Lecture explores Artificial Intelligence in photography

Professor of New Media and Communications at the University of London Joanna Zylinska is a writer, lecturer, artist and curator. She delivered her lecture “Nonhuman Photography” on Wednesday, April 3 in the Sanders Auditorium. Courtesy of Joanna Zylinska via Flickr.

In the poster for her lecture “Nonhuman Photography,” Professor Joanna Zylinska clutches a film camera. There is a puff of smoke covering her eyes. This picture by electronic artist Rafael Lozano-Hemmer is cryptic upon first glance, but in light of Zylinska’s research, it illustrates the modern-day relationship between computers and people. With the mechanization of factory jobs and agriculture, viral videos of the social robot developed by Hanson Robotics named Sophia, more nuanced portrayals of artificial intelligence in popular films like Alex Garland’s “Ex Machina” and increasing hysteria about the robot takeover, it is easy to consider AI an enemy of humankind, a grave mistake. Zylinska delivered the talk, sponsored by the Media Studies program and Vassar College Journal of Philosophy, on Wednesday, April 3 in Sanders Auditorium. She is a Professor of New Media and Communications at Goldsmiths College, University of London, as well as a curator and a photomedia artist. She has presented her work at the Moscow Museum of Modern Art, the Serpentine Galleries in London and the art and digital culture festival in Berlin, called “transmediale.” She is also an author of seven books, including “Minimal Ethics for Anthropocene,” “The End of Man: A Feminist Counterapocalypse” and the titular “Nonhuman Photography.”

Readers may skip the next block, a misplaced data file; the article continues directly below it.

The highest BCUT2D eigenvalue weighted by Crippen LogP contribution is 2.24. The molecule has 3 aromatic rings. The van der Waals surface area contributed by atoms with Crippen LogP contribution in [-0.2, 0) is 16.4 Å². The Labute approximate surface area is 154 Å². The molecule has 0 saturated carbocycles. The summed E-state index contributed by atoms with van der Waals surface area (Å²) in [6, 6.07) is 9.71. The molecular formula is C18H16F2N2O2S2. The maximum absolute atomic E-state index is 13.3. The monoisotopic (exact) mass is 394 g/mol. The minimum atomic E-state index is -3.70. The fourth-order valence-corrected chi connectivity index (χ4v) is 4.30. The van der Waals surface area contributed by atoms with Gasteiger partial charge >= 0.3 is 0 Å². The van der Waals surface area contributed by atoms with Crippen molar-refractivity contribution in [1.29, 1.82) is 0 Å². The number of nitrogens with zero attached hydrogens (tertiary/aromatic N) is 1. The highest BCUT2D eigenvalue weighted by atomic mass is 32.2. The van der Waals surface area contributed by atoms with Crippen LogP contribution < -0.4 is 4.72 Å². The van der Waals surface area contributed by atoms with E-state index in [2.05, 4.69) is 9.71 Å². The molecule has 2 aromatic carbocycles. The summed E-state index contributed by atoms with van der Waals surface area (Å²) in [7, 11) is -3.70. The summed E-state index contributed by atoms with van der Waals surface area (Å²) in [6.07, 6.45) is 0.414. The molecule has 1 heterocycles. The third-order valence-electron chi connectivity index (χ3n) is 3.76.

Vassar Professor of Philosophy and Director of Media Studies Giovanna Borradori introduced Zylinska with gusto, calling her a “magical creature and a magical scholar.” At the beginning, the lecturer acknowledged the contemporary interest that likely brought people to the event: “AI is kind of a big buzzword at the moment.” Then she showed a promotional poster for a photography contest held by the technology company Huawei in July 2018. The Huawei P20 smartphone uses AI photography and, according to the company’s website, the camera recognizes more than 500 objects and categorizes pictures into 19 scenes. Opening with this introduction to AI photography, she encouraged consideration of the fact that the algorithm itself is, in fact, the artist. Zylinska emphasized machine learning in the artistic realm and the relationship between robots and humans who are equally creative. She argued that image-making, including photography, has always been artificially intelligent in that it necessitates a mechanical apparatus; one cannot take pictures without a camera, or edit and process the pictures without algorithms.

As if to help reconcile the startlingly large role of machines in image-making, Zylinska likened the parergon-ergon relationship in visual art to that between robots and the pictures they create. Jacques Derrida distinguished between the ergon, or the work of art itself, the picture, and the parergon, or its frame, an accessory that embellishes the ergon and defines its limits but necessarily cooperates with it. The frame of a painting is just as beautiful as the painting itself and is part of the painting. The outside comes into the inside. Likewise, in photography the frame or ergon includes the creative machines that take the pictures and cultural commentaries about the pictures.